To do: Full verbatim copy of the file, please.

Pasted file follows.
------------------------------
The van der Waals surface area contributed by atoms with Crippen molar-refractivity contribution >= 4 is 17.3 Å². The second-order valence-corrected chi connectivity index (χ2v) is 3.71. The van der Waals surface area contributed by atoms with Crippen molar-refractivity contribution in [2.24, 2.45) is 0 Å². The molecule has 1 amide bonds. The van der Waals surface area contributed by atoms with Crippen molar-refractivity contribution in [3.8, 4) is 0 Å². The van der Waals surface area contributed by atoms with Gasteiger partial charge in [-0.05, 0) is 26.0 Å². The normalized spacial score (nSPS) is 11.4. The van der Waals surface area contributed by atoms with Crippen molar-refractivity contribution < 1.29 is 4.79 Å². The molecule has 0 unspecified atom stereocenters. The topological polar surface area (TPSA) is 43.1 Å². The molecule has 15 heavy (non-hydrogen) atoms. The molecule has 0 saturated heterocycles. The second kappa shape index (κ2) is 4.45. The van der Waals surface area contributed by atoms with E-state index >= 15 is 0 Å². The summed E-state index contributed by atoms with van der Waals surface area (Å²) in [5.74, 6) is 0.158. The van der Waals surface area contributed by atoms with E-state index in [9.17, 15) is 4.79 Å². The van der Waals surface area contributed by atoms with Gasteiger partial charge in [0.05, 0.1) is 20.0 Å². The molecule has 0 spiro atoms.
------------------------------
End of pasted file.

The van der Waals surface area contributed by atoms with Crippen molar-refractivity contribution >= 4 is 17.3 Å². The second-order valence-corrected chi connectivity index (χ2v) is 3.71. The van der Waals surface area contributed by atoms with Crippen molar-refractivity contribution in [2.24, 2.45) is 0 Å². The molecule has 1 amide bonds. The van der Waals surface area contributed by atoms with Crippen molar-refractivity contribution in [3.8, 4) is 0 Å². The van der Waals surface area contributed by atoms with Gasteiger partial charge in [-0.05, 0) is 26.0 Å². The normalized spacial score (nSPS) is 11.4. The van der Waals surface area contributed by atoms with Crippen molar-refractivity contribution < 1.29 is 4.79 Å². The molecule has 0 unspecified atom stereocenters. The topological polar surface area (TPSA) is 43.1 Å². The molecule has 15 heavy (non-hydrogen) atoms. The molecule has 0 saturated heterocycles. The second kappa shape index (κ2) is 4.45. The van der Waals surface area contributed by atoms with E-state index >= 15 is 0 Å². The summed E-state index contributed by atoms with van der Waals surface area (Å²) in [5.74, 6) is 0.158. The van der Waals surface area contributed by atoms with E-state index in [9.17, 15) is 4.79 Å². The van der Waals surface area contributed by atoms with Gasteiger partial charge in [0.05, 0.1) is 20.0 Å². The molecule has 0 spiro atoms.